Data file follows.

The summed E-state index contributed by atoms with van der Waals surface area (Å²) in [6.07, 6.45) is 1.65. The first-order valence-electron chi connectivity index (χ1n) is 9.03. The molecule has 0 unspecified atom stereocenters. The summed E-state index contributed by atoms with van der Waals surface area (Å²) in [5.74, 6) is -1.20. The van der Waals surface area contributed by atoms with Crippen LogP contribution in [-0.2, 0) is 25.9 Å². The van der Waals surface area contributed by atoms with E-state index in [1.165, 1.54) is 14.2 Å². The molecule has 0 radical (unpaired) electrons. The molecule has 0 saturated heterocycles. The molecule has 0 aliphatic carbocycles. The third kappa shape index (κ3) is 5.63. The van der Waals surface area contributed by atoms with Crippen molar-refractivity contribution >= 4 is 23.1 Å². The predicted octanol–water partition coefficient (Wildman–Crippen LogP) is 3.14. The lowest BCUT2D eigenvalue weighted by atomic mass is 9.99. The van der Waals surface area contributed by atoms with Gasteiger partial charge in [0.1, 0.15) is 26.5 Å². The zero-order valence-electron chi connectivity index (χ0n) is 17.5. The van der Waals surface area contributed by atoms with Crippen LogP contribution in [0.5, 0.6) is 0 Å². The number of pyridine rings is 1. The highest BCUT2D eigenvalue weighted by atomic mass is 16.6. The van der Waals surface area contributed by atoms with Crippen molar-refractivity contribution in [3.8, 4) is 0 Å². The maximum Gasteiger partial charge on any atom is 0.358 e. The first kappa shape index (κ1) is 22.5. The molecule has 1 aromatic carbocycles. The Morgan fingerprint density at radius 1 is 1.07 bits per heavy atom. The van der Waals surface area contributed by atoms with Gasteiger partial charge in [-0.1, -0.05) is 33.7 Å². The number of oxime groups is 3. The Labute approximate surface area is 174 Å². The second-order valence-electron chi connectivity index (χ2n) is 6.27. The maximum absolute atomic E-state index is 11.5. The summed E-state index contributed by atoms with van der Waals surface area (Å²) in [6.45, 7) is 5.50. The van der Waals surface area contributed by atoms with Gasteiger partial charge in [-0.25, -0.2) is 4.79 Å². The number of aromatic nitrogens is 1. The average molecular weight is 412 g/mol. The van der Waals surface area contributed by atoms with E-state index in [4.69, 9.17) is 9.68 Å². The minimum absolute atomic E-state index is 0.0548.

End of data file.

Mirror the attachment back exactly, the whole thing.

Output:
The summed E-state index contributed by atoms with van der Waals surface area (Å²) in [6.07, 6.45) is 1.65. The first-order valence-electron chi connectivity index (χ1n) is 9.03. The molecule has 0 unspecified atom stereocenters. The summed E-state index contributed by atoms with van der Waals surface area (Å²) in [5.74, 6) is -1.20. The van der Waals surface area contributed by atoms with Crippen LogP contribution in [-0.2, 0) is 25.9 Å². The van der Waals surface area contributed by atoms with E-state index in [1.165, 1.54) is 14.2 Å². The molecule has 0 radical (unpaired) electrons. The molecule has 0 saturated heterocycles. The molecule has 0 aliphatic carbocycles. The third kappa shape index (κ3) is 5.63. The van der Waals surface area contributed by atoms with Crippen molar-refractivity contribution >= 4 is 23.1 Å². The predicted octanol–water partition coefficient (Wildman–Crippen LogP) is 3.14. The lowest BCUT2D eigenvalue weighted by atomic mass is 9.99. The van der Waals surface area contributed by atoms with Gasteiger partial charge in [0.1, 0.15) is 26.5 Å². The zero-order valence-electron chi connectivity index (χ0n) is 17.5. The van der Waals surface area contributed by atoms with Crippen LogP contribution in [0.5, 0.6) is 0 Å². The number of pyridine rings is 1. The highest BCUT2D eigenvalue weighted by atomic mass is 16.6. The van der Waals surface area contributed by atoms with Crippen molar-refractivity contribution in [3.8, 4) is 0 Å². The maximum Gasteiger partial charge on any atom is 0.358 e. The first kappa shape index (κ1) is 22.5. The molecule has 1 aromatic carbocycles. The Morgan fingerprint density at radius 1 is 1.07 bits per heavy atom. The van der Waals surface area contributed by atoms with Gasteiger partial charge in [-0.1, -0.05) is 33.7 Å². The number of oxime groups is 3. The Labute approximate surface area is 174 Å². The second-order valence-electron chi connectivity index (χ2n) is 6.27. The maximum absolute atomic E-state index is 11.5. The summed E-state index contributed by atoms with van der Waals surface area (Å²) in [6.45, 7) is 5.50. The van der Waals surface area contributed by atoms with Gasteiger partial charge in [-0.25, -0.2) is 4.79 Å². The number of aromatic nitrogens is 1. The average molecular weight is 412 g/mol. The van der Waals surface area contributed by atoms with E-state index in [4.69, 9.17) is 9.68 Å². The minimum absolute atomic E-state index is 0.0548.